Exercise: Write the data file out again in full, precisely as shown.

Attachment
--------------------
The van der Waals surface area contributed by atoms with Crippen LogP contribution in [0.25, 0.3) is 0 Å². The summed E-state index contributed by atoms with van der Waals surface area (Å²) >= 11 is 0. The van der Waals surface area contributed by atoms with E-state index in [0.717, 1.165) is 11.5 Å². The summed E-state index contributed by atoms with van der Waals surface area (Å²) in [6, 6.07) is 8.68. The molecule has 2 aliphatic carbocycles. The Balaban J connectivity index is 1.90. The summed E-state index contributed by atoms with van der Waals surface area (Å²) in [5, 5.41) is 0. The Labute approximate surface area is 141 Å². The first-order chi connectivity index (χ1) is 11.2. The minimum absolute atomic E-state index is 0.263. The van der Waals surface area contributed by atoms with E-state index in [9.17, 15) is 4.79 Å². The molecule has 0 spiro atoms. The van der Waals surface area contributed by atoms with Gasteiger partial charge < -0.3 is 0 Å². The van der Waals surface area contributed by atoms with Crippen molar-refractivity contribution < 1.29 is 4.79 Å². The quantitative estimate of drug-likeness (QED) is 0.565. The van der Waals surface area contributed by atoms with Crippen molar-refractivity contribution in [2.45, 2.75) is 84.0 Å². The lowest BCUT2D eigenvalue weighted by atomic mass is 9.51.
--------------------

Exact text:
The van der Waals surface area contributed by atoms with Crippen LogP contribution in [0.25, 0.3) is 0 Å². The summed E-state index contributed by atoms with van der Waals surface area (Å²) >= 11 is 0. The van der Waals surface area contributed by atoms with E-state index in [0.717, 1.165) is 11.5 Å². The summed E-state index contributed by atoms with van der Waals surface area (Å²) in [6, 6.07) is 8.68. The molecule has 2 aliphatic carbocycles. The Balaban J connectivity index is 1.90. The summed E-state index contributed by atoms with van der Waals surface area (Å²) in [5, 5.41) is 0. The Labute approximate surface area is 141 Å². The first-order chi connectivity index (χ1) is 11.2. The minimum absolute atomic E-state index is 0.263. The van der Waals surface area contributed by atoms with E-state index in [9.17, 15) is 4.79 Å². The molecule has 0 spiro atoms. The van der Waals surface area contributed by atoms with Gasteiger partial charge < -0.3 is 0 Å². The van der Waals surface area contributed by atoms with Crippen molar-refractivity contribution < 1.29 is 4.79 Å². The quantitative estimate of drug-likeness (QED) is 0.565. The van der Waals surface area contributed by atoms with Crippen molar-refractivity contribution in [2.45, 2.75) is 84.0 Å². The lowest BCUT2D eigenvalue weighted by atomic mass is 9.51.